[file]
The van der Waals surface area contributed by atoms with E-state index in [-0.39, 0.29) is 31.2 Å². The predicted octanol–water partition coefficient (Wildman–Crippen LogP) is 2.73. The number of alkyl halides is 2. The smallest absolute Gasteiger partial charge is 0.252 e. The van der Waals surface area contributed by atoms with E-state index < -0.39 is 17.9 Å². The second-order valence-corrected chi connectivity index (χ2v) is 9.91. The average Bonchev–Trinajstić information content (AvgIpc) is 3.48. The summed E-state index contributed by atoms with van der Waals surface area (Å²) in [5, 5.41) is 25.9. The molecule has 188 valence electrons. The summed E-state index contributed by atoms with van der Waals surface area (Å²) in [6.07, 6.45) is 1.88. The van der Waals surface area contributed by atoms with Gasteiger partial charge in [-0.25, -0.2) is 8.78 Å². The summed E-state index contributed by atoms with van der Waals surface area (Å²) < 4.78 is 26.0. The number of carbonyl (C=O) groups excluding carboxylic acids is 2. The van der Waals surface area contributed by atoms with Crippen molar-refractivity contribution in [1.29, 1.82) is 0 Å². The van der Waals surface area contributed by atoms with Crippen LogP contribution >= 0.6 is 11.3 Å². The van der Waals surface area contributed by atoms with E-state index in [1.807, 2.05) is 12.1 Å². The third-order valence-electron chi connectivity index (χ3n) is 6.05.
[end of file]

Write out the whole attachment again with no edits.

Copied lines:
The van der Waals surface area contributed by atoms with E-state index in [-0.39, 0.29) is 31.2 Å². The predicted octanol–water partition coefficient (Wildman–Crippen LogP) is 2.73. The number of alkyl halides is 2. The smallest absolute Gasteiger partial charge is 0.252 e. The van der Waals surface area contributed by atoms with E-state index < -0.39 is 17.9 Å². The second-order valence-corrected chi connectivity index (χ2v) is 9.91. The average Bonchev–Trinajstić information content (AvgIpc) is 3.48. The summed E-state index contributed by atoms with van der Waals surface area (Å²) in [5, 5.41) is 25.9. The molecule has 188 valence electrons. The summed E-state index contributed by atoms with van der Waals surface area (Å²) in [6.07, 6.45) is 1.88. The van der Waals surface area contributed by atoms with Gasteiger partial charge in [-0.25, -0.2) is 8.78 Å². The summed E-state index contributed by atoms with van der Waals surface area (Å²) < 4.78 is 26.0. The number of carbonyl (C=O) groups excluding carboxylic acids is 2. The van der Waals surface area contributed by atoms with Crippen molar-refractivity contribution in [1.29, 1.82) is 0 Å². The van der Waals surface area contributed by atoms with Crippen LogP contribution >= 0.6 is 11.3 Å². The van der Waals surface area contributed by atoms with E-state index in [1.807, 2.05) is 12.1 Å². The third-order valence-electron chi connectivity index (χ3n) is 6.05.